36

Dendritic Development

36

Synaptic Development

37

Glial Development

38

Myelin Development

38

Neurochemical Development

39

Postnatal Brain Development

39

Cell Death

40

Imaging Studies of Brain Development

40

Cortical Function at Birth

41

Abnormal Development of the Child’s Brain

41

Abnormal Neural Structure

41

Injury and Brain Development

42

Behavioral Correlates of Brain Development

43

Motor Systems

43

Language Development

43

Cerebral Asymmetry

46

Development of Problem-Solving Ability

46

Development of Neuropsychological Test Performance

48

Frontal Lobe Tests

48

Abnormal Brain Development and Behavior

49

Early Brain Injury and Behavior

50

Conclusion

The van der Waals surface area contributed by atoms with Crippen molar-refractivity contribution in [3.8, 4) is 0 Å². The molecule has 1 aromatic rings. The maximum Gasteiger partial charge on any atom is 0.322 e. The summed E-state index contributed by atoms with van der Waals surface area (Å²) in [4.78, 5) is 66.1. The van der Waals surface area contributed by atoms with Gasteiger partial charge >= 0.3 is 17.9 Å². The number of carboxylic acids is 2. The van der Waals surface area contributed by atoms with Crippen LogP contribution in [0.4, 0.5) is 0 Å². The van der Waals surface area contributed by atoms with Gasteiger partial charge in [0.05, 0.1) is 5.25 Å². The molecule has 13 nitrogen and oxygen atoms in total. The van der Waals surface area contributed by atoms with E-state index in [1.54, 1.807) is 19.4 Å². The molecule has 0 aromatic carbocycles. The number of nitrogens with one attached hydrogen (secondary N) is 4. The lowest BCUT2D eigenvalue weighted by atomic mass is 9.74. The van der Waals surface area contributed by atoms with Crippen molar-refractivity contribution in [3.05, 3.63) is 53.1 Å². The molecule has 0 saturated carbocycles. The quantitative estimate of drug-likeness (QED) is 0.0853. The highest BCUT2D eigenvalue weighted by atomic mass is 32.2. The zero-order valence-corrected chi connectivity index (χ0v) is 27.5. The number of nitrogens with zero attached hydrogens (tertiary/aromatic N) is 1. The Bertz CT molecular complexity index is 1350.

53

References

53

Development of Cerebral Lateralization in Children

59

Lateral Asymmetry as a Pervasive Design Characteristic in Nature and the World

59

The Normative Adult Endpoint of Hemisphere Specialization

59

Development of Hemisphere Specialization: Competing Hypotheses

60

The Origin of Bisymmetry

61

Asymmetry (Somatic)

61

Asymmetry (Neural)

61

Morphological Asymmetries in the Human

62

Peripheral Laterality

64

Infant Central Laterality

65

Emergence of Hand Preference in Children

65

Development of Central Laterality in Childhood

66

Lateralization Probed by Lateral Cerebral Damage

69

Lateralization in Developmental Deficit

70

Introduction

70

Hand Preference in Developmental Disabilities

70

Central Laterality in Developmental Deficits

71

References

73

Development of Higher Brain Functions: Birth Through Adolescence

79

Introduction

79

Development of the Human CNS

80